Mental Health

Mental health: 8 hidden signs of imposter syndrome, according to a therapist

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Leah Sinclair
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How to understand the 5 types of imposter syndrome and what they mean for you

Imposter syndrome is often defined as doubting yourself or feeling like a “fake”  but, as mentioned by therapist Abby Rawlinson, there are hidden signs of this that go way beyond what we know.

Imposter syndrome is something that many of us deal with – particularly as women.

According to a 2021 study from InnovateMR, 65% of professionals today suffer from Imposter Syndrome with young women disproportionately affected by this. 

From feeling inadequate to constantly dealing with self-doubt, these negative emotions that we tend to feel can permeate various aspects of our lives and be the source of much damage to our self-confidence.

However, imposter syndrome isn’t just about feeling like a “fraud” or a “fake”.

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Instead, some of these signs can lie beyond the surface – and one person identifying the hidden signs of imposter syndrome is therapist Abby Rawlinson.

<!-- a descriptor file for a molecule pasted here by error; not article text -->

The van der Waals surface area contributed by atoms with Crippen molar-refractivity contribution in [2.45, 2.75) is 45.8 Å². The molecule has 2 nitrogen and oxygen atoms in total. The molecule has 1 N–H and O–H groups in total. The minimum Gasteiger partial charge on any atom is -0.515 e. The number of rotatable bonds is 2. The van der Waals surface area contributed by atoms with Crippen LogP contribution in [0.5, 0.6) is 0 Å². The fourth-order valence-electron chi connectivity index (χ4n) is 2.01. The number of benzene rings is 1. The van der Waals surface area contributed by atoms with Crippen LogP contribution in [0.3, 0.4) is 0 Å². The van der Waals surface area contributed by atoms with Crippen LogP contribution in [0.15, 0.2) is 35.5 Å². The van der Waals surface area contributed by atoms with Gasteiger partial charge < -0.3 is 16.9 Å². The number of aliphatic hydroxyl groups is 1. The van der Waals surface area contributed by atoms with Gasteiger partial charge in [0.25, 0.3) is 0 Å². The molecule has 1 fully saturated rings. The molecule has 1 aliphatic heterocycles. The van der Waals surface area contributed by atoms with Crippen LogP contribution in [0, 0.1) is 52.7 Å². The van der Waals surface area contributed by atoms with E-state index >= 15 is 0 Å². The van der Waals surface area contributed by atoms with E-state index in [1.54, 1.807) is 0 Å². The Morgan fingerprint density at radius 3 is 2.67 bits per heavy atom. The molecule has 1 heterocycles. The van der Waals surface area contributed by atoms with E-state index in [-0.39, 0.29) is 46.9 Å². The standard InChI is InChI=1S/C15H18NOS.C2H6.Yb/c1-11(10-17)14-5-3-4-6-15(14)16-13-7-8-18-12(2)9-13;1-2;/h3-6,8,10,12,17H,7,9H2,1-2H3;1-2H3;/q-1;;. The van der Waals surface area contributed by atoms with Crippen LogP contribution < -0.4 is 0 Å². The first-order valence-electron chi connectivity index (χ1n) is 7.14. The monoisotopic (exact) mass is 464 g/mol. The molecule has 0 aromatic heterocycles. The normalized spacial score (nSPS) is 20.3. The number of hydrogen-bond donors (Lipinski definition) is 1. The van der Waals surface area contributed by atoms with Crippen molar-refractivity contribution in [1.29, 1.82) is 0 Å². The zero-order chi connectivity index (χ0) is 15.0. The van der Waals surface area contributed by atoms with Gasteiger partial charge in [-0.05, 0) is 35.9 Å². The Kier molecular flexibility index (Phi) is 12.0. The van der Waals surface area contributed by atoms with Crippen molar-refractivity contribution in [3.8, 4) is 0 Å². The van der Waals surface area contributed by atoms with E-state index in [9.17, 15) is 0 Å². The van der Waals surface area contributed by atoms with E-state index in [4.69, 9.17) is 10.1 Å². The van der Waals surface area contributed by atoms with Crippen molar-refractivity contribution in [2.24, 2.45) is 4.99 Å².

In an Instagram post, Rawlinson highlighted the key hidden signs of imposter syndrome, starting with struggling to ask for help because “you fear looking incompetent”.

The therapist adds that obsessively checking things because you’re scared of making small mistakes is a hidden sign of imposter syndrome, along with procrastination and avoiding tasks that are out of your comfort zone and constantly comparing yourself to others.

The post also highlights that being sensitive to constructive criticism and rejecting positive feedback while fixating on the negatives is a key sign we should look out for.

Lastly, Rawlison adds that setting challenging goals and then feeling disappointed when falling short is an indicator of imposter syndrome, along with imagining that everyone is more capable than you and working extra hard to cover it up.

In the post, many took to the comments to share how these signs related to them.

“Thank you for sharing these ❤️ I resonate with every single one and I never realised how much imposter syndrome has impacted my life until I started healing,” commented one user.

Another wrote: “Feeling fake or phoney is only part of battling imposter syndrome and it’s so important to acknowledge the signs which aren’t as obvious. I hope to be able to learn for this and give myself the grace I need and walk in the confidence that I know lies deep down.”

Overcoming imposter syndrome is not easy, especially when that self-doubt has been embedded in you over the years.

But acknowledging the different signs of imposter syndrome is key to making improvements and can be the start of changing the way we see and value ourselves so that our confidence can truly shine through.

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Leah Sinclair

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